Venue: The Factory Theatre (Marrickville NSW), Jun 23 – 25, 2016
Playwright: Jean-Paul Sartre
Director: Andrew Langcake
Cast: Harley Connor, Courtney Powell, Darcie Irwin-Simpson
Sartre’s 1944 play No Exit is about three people coming to grips with their new existence post-mortality. The famous line “hell is other people” is heard late in the piece, and like the myriad ways in which it can be interpreted, the play is abstract, to be given meaning as one wishes. The concept of hell is a powerful one, considering its uncompromising permanence. Life may not be much more pleasant than hell for some, but hell’s eternal inescapability is truly terrifying.
The staging, directed by Andrew Langcake, is a simple rendering that attempts to bring realism to the absurdist piece, with an emphasis on finding character coherence over philosophical expression. Sound and lighting are strangely neglected, resulting in a supernatural realm that is unfortunately devoid of atmosphere. Performances are committed, and each personality is distinctly shaped by a cast of spirited actors, but chemistry is often lacking. Relationships are key in No Exit, and unable to portray them with enough clarity and dynamism, the production struggles to communicate beyond the superficial.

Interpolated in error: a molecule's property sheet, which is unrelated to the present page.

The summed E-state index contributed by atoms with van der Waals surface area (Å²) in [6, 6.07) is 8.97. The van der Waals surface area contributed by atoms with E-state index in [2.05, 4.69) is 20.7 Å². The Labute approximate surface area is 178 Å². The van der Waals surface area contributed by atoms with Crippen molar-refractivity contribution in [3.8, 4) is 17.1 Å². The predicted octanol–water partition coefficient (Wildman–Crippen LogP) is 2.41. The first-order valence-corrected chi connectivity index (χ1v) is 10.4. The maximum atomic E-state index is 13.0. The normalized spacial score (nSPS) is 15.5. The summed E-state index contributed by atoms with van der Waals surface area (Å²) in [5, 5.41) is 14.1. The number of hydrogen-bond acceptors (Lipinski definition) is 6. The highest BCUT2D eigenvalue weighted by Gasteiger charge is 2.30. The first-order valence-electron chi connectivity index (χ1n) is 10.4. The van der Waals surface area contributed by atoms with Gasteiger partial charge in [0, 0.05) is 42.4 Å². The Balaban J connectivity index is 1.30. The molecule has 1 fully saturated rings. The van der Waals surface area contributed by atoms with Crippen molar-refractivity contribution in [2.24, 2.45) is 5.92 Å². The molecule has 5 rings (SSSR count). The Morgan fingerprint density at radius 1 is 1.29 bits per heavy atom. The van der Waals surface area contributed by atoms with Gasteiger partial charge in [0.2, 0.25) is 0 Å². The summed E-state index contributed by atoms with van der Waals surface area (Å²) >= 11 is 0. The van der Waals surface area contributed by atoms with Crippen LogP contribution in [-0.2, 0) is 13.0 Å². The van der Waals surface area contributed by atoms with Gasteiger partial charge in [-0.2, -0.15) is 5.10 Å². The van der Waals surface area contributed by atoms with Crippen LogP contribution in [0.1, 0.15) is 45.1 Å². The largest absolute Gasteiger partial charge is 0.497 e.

Individuals experience life from perspectives we know to be personal, but it is debatable if anything is ever unique in how we each see the world. We can only understand things from our singular positions, but in every transaction that we inevitably conduct with other beings, we become transformed, objectified and absorbed into another consciousness. The self is unable to remain separate, and meaning can only come from that act of concurrence, voluntary or involuntary. If other people will give you hell, they are also your only source of pleasure. How much the self can do to manipulate the other will always be limited, but happiness is always best managed within one’s own hermitage.